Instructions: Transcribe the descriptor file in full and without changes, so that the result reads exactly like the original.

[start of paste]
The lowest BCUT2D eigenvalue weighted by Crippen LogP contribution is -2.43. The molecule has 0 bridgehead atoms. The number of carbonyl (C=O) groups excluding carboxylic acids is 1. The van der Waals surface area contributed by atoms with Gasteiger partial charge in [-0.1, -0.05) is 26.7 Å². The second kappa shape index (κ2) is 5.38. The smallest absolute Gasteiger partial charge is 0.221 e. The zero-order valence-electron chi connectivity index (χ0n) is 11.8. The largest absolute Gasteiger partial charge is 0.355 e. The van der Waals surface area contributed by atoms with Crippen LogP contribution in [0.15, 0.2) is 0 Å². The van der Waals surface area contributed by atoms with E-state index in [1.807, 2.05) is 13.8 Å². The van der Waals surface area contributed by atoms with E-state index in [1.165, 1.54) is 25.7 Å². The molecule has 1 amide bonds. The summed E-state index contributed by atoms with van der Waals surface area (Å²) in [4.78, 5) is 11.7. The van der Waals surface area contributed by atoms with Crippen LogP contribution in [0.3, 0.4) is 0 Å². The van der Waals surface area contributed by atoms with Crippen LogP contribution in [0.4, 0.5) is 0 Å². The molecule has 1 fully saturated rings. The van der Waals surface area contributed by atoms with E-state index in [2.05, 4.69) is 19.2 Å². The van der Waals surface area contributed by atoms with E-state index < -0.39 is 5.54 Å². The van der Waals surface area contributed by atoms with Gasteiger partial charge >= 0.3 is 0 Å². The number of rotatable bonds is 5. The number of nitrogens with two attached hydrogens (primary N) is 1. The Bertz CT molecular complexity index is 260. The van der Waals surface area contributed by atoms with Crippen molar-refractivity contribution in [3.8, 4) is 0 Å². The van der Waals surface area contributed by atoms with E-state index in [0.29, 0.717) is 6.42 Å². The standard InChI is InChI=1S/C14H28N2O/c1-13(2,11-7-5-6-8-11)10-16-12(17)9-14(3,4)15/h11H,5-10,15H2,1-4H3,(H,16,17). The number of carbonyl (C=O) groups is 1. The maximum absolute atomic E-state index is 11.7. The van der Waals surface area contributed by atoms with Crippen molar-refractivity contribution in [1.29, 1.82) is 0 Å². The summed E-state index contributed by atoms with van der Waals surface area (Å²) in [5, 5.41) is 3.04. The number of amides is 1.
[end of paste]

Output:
The lowest BCUT2D eigenvalue weighted by Crippen LogP contribution is -2.43. The molecule has 0 bridgehead atoms. The number of carbonyl (C=O) groups excluding carboxylic acids is 1. The van der Waals surface area contributed by atoms with Gasteiger partial charge in [-0.1, -0.05) is 26.7 Å². The second kappa shape index (κ2) is 5.38. The smallest absolute Gasteiger partial charge is 0.221 e. The zero-order valence-electron chi connectivity index (χ0n) is 11.8. The largest absolute Gasteiger partial charge is 0.355 e. The van der Waals surface area contributed by atoms with Crippen LogP contribution in [0.15, 0.2) is 0 Å². The van der Waals surface area contributed by atoms with E-state index in [1.807, 2.05) is 13.8 Å². The van der Waals surface area contributed by atoms with E-state index in [1.165, 1.54) is 25.7 Å². The molecule has 1 amide bonds. The summed E-state index contributed by atoms with van der Waals surface area (Å²) in [4.78, 5) is 11.7. The van der Waals surface area contributed by atoms with Crippen LogP contribution in [0.3, 0.4) is 0 Å². The van der Waals surface area contributed by atoms with Crippen LogP contribution in [0.4, 0.5) is 0 Å². The molecule has 1 fully saturated rings. The van der Waals surface area contributed by atoms with E-state index in [2.05, 4.69) is 19.2 Å². The van der Waals surface area contributed by atoms with E-state index < -0.39 is 5.54 Å². The van der Waals surface area contributed by atoms with Gasteiger partial charge >= 0.3 is 0 Å². The number of rotatable bonds is 5. The number of nitrogens with two attached hydrogens (primary N) is 1. The Bertz CT molecular complexity index is 260. The van der Waals surface area contributed by atoms with Crippen molar-refractivity contribution in [3.8, 4) is 0 Å². The van der Waals surface area contributed by atoms with E-state index in [0.29, 0.717) is 6.42 Å². The standard InChI is InChI=1S/C14H28N2O/c1-13(2,11-7-5-6-8-11)10-16-12(17)9-14(3,4)15/h11H,5-10,15H2,1-4H3,(H,16,17). The number of carbonyl (C=O) groups is 1. The maximum absolute atomic E-state index is 11.7. The van der Waals surface area contributed by atoms with Crippen molar-refractivity contribution in [1.29, 1.82) is 0 Å². The summed E-state index contributed by atoms with van der Waals surface area (Å²) in [5, 5.41) is 3.04. The number of amides is 1.